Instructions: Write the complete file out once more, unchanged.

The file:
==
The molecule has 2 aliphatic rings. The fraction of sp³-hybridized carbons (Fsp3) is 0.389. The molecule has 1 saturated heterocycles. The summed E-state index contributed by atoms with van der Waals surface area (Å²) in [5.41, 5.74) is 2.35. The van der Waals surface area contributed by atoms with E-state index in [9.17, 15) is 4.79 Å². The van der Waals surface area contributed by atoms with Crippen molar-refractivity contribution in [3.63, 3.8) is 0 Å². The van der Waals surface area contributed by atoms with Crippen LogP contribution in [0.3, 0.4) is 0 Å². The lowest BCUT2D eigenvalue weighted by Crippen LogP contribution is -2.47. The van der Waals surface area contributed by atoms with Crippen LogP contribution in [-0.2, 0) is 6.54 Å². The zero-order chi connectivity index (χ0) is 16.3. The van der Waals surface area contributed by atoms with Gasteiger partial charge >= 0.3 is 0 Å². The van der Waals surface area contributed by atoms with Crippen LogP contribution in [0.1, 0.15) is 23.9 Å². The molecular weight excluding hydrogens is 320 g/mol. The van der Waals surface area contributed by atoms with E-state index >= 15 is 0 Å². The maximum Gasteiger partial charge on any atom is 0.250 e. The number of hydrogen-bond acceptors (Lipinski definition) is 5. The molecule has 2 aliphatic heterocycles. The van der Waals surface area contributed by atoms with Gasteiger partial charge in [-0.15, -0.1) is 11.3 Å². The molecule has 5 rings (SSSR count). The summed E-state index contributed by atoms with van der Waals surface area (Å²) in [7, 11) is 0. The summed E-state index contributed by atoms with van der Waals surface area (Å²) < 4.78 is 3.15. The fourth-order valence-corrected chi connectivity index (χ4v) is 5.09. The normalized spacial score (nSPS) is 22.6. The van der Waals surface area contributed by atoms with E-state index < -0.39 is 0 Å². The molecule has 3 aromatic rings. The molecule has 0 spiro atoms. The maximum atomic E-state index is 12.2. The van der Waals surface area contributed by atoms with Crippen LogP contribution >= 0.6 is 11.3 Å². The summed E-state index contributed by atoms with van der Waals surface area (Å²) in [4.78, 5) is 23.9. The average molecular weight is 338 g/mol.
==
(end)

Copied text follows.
The molecule has 2 aliphatic rings. The fraction of sp³-hybridized carbons (Fsp3) is 0.389. The molecule has 1 saturated heterocycles. The summed E-state index contributed by atoms with van der Waals surface area (Å²) in [5.41, 5.74) is 2.35. The van der Waals surface area contributed by atoms with E-state index in [9.17, 15) is 4.79 Å². The van der Waals surface area contributed by atoms with Crippen molar-refractivity contribution in [3.63, 3.8) is 0 Å². The van der Waals surface area contributed by atoms with Crippen LogP contribution in [0.3, 0.4) is 0 Å². The lowest BCUT2D eigenvalue weighted by Crippen LogP contribution is -2.47. The van der Waals surface area contributed by atoms with Crippen LogP contribution in [-0.2, 0) is 6.54 Å². The zero-order chi connectivity index (χ0) is 16.3. The van der Waals surface area contributed by atoms with Gasteiger partial charge >= 0.3 is 0 Å². The van der Waals surface area contributed by atoms with Crippen LogP contribution in [0.1, 0.15) is 23.9 Å². The molecular weight excluding hydrogens is 320 g/mol. The van der Waals surface area contributed by atoms with E-state index >= 15 is 0 Å². The maximum Gasteiger partial charge on any atom is 0.250 e. The number of hydrogen-bond acceptors (Lipinski definition) is 5. The molecule has 2 aliphatic heterocycles. The van der Waals surface area contributed by atoms with Gasteiger partial charge in [-0.15, -0.1) is 11.3 Å². The molecule has 5 rings (SSSR count). The summed E-state index contributed by atoms with van der Waals surface area (Å²) in [7, 11) is 0. The summed E-state index contributed by atoms with van der Waals surface area (Å²) < 4.78 is 3.15. The fourth-order valence-corrected chi connectivity index (χ4v) is 5.09. The normalized spacial score (nSPS) is 22.6. The van der Waals surface area contributed by atoms with E-state index < -0.39 is 0 Å². The molecule has 3 aromatic rings. The molecule has 0 spiro atoms. The maximum atomic E-state index is 12.2. The van der Waals surface area contributed by atoms with Crippen LogP contribution >= 0.6 is 11.3 Å². The summed E-state index contributed by atoms with van der Waals surface area (Å²) in [4.78, 5) is 23.9. The average molecular weight is 338 g/mol.